In contradiction to 2,000 years of Catholic teaching on sex and marriage, Bishop Franz-Josef Bode, who is the deputy chairman of the German Bishops' Conference, has suggested that the Church come up with a ceremony to bless homosexual unions, as well as divorced and civilly remarried couples (who are thereby living in adultery), according to the National Catholic Register.
Bishop Bode, 66, made his proposal earlier in January at the Frankfurt City Church Forum II, which was attended by 170 Church leaders, said the Register.
"We need to think about how we can differentiate a relationship between two same-sex people,” said the bishop. “Is not there so much that is positive, good and right that we have to be fairer?”
Given same-sex “marriages” in Germany, he said, “We must therefore ask ourselves how we meet those who enter into this relationship and who are also partly involved in the Church.... How do we accompany them pastorally and liturgically? How do we live up to them?”
The Register further reported that Fr. Johannes Zu Eltz, who is a dean of the Catholic Church in Frankfurt and an official in the Diocese of Limburg, proposed "theologically founded blessing cermonies" for couples living outside the Church's moral and theological boundaries.
As the Register reported, "The proposed blessings would be for same-sex couples 'as well as [divorced and] civilly remarried people, as well as people who, in their own estimation, do not consider themselves sufficiently worthy of the marriage sacrament,' according to Katholisch.de, the official website of the German Catholic bishops."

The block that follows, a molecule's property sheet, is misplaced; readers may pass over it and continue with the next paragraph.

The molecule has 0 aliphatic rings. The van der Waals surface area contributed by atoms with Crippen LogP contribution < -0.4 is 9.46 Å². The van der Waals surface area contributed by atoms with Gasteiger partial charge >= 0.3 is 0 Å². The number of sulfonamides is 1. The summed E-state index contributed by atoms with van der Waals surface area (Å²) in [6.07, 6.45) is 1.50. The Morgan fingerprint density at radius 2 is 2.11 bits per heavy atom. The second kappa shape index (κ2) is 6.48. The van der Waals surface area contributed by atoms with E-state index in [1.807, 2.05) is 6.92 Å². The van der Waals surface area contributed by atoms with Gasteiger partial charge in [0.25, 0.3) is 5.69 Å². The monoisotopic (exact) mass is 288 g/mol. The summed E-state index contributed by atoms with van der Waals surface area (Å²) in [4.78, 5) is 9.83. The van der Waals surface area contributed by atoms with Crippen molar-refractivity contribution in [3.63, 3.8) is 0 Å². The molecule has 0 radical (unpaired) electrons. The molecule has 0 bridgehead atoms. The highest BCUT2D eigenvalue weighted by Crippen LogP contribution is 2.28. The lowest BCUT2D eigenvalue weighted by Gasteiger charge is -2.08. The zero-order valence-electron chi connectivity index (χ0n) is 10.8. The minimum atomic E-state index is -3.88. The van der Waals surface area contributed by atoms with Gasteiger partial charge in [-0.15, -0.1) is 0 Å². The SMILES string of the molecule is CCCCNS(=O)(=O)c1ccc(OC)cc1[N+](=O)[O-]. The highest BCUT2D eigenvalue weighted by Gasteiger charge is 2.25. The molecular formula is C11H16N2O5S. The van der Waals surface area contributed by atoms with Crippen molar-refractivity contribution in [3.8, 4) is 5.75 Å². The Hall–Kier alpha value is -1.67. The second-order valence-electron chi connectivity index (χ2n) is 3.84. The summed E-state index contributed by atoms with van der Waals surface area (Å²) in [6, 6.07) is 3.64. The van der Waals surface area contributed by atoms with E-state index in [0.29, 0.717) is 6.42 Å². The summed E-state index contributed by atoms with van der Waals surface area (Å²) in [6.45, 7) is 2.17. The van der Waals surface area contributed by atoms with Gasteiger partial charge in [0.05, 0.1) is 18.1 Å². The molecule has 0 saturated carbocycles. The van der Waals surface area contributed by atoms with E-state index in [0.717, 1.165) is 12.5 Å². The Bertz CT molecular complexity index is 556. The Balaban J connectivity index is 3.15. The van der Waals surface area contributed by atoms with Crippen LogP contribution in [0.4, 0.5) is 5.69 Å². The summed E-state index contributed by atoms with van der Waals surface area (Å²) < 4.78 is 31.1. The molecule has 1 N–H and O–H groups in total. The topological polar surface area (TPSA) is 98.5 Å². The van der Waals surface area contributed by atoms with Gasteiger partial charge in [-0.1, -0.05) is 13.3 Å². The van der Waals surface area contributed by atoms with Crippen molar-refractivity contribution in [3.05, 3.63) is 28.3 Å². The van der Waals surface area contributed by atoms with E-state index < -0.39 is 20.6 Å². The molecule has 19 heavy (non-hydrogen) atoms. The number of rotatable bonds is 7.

Bishop Bode was one of three German bishops selected to attend the 2015 Synod on the Family at the Vatican.
According to the Catechism of the Catholic Church, "Basing itself on Sacred Scripture, which presents homosexual acts as acts of grave depravity, tradition has always declared that 'homosexual acts are intrinsically disordered.' They are contrary to the natural law. They close the sexual act to the gift of life. They do not proceed from a genuine affective and sexual complementarity. Under no circumstances can they be approved." The Church further teaches that "homosexual persons are called to chastity."
As for marriage, the Catholic Church teaches, "Holy Scripture affirms that man and woman were created for one another: 'It is not good that the man should be alone.' The woman, 'flesh of his flesh,' his equal, his nearest in all things, is given to him by God as a 'helpmate'; she thus represents God from whom comes our help. 'Therefore a man leaves his father and his mother and cleaves to his wife, and they become one flesh.' The Lord himself shows that this signifies an unbreakable union of their two lives by recalling what the plan of the Creator had been 'in the beginning': 'So they are no longer two, but one flesh.'"
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